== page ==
All of us have heard the old adage, “The first step is admitting you have a problem.” 

Easier said than done. 

Admitting addiction is terrifying, even if you’re opening up to people who are your closest friends or family members. In fact, it might be easier to open up to a complete stranger because there’s no risk of letting down someone you don’t know. 

The key to recovery isn’t avoiding the problem and hoping it’ll go away. The key is asking for help and admitting that you are no longer in control. And for that reason, you can no longer manage this on your own. 

Admitting addiction  

No one ever wants to say, “My life is out of my control and I’ve made some poor choices because of it.” But, in fact, that’s exactly what you need to say in order to get the help you need and get back on the right track. The trick is finding the proper moment when to say it and how to say it.

Admitting to yourself 

It might feel like, by admitting the problem to yourself, you’re a failure, weak or whatever other cruel adjectives your brain concocts. But the truth is, addiction is a manipulative and powerful disease of the brain, and admitting a problem is not a weakness — it’s one of the bravest things you can do. 

You might have noticed signs that the addiction is out of your control. It may be interfering with school or work, occupying all your energy or causing you to act recklessly or in ways you’ve never behaved. This might be alarming, but it’s a good practice for self-awareness. If you recognize these things in your life, it’s important to next decide how you’re going to make a change. 

When the addiction shows signs of getting out of control, you’ll want to start by admitting, “Yes, this is beyond what I can handle.” 

And that is okay. 

It’s brave, even. Hard, yes, but very brave. And because it’s hard and vulnerable, it’s important to be gentle with yourself. Do what you can to limit negative self-talk, practice self-care and take care of your mind during this vulnerable stage. This includes talking to the people in your life who can offer you support and help you find the treatment you need to begin recovery. 

Admitting addiction to your loved ones 

Telling your loved ones about the struggle with addiction can be terrifying, but it can give you the support you need during this crucial part of the journey.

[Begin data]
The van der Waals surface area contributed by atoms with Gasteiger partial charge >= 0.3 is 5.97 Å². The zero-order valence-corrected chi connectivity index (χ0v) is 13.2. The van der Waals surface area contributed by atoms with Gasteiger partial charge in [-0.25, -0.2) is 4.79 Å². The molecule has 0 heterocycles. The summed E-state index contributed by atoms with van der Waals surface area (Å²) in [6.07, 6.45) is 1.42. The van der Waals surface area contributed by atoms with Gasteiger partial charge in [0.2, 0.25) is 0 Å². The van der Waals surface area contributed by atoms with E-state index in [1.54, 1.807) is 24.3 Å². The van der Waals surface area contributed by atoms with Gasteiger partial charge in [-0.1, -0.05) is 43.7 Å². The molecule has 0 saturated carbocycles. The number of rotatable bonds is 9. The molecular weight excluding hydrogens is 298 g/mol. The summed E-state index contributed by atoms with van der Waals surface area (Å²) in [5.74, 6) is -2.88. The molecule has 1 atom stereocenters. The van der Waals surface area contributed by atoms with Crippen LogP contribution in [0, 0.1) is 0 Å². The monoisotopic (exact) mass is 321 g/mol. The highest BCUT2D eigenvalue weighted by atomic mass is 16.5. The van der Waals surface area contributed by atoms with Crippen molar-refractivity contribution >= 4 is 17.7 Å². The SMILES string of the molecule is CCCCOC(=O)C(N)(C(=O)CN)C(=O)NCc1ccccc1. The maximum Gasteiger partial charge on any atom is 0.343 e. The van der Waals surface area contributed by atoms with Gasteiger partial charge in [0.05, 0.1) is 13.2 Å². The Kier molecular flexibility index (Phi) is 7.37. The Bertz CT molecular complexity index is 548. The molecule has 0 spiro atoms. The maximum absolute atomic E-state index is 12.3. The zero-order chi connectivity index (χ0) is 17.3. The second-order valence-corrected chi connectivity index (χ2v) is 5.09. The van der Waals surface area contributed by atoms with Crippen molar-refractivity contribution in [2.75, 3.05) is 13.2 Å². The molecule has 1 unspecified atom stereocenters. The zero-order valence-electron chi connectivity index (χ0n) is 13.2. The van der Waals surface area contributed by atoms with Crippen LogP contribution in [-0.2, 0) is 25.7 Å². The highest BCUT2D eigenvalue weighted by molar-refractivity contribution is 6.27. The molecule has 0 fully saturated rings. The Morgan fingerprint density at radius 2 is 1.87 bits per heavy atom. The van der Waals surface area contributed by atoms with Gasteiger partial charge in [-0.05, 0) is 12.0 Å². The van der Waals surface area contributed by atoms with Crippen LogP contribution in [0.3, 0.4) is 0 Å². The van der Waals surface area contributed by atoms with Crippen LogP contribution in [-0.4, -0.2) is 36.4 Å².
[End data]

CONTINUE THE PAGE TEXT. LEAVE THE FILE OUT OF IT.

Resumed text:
Pick the right moment  

Addiction is a hard subject for a lot of people to handle, whether or not they’re actively involved in addiction. Therefore, bringing up the topic of addiction needs to be done at the right moment.

Once you’ve made the choice to talk with your family or friend(s), do so in the right place at the right time. Don’t suddenly drop it on them in the middle of dinner at a restaurant — take the time to plan when you can both sit down at home in a peaceful environment and have plenty of time to talk as much as needed. Odds are, they’re going to have questions.

Ask for help 

When opening up about addiction, you know you’re doing so because you need their help to break the cycle. Make sure they know that, too. If they ask, “Why are you telling me this?” tell them it’s because you trust them and you need their help. It’s because you need someone on your side who knows what’s going on, who can support you and help you find the treatment you want and need. 

Practice honesty 

Their questions might force you to face some negative aspects of the addiction that you haven’t faced, or haven’t wanted to face. But recovery is rooted in honesty and authenticity and the only way you can begin the journey is by putting those practices in place now. 

Be honest about how the addiction started, whether from chronic stress, an untreated mental illness or peer pressure. Be honest about where the addiction is now. Be honest about your goals in recovery, if you’ve even thought that far ahead. And be honest and sincere in your desire for their help and support moving forward. 

Expect resistance 

People fear what they do not understand — addiction is no different. If your loved ones do not understand addiction, they may respond out of fear or misunderstanding. It’s important to not take offense, to try to understand where they are coming from and to help them understand where you are coming from yourself. 

Help educate them about addiction (and maybe even educate yourself alongside them). The more both of you understand, the more able you’ll be able to act wisely and in a way that will benefit your recovery. 

Seek additional help 

Once you’ve been able to take that first step and admit to struggling with addiction, the next step is seeking out the help you need. Lean on your family and friends to help you research and find a treatment center that meets your personal needs and promises to walk with you through all the stages of recovery. 

For more information on addiction, visit Real Recovery to learn about treatment programs, next steps and ways to find support. Visit our website anytime or call our offices at 855-363-7325.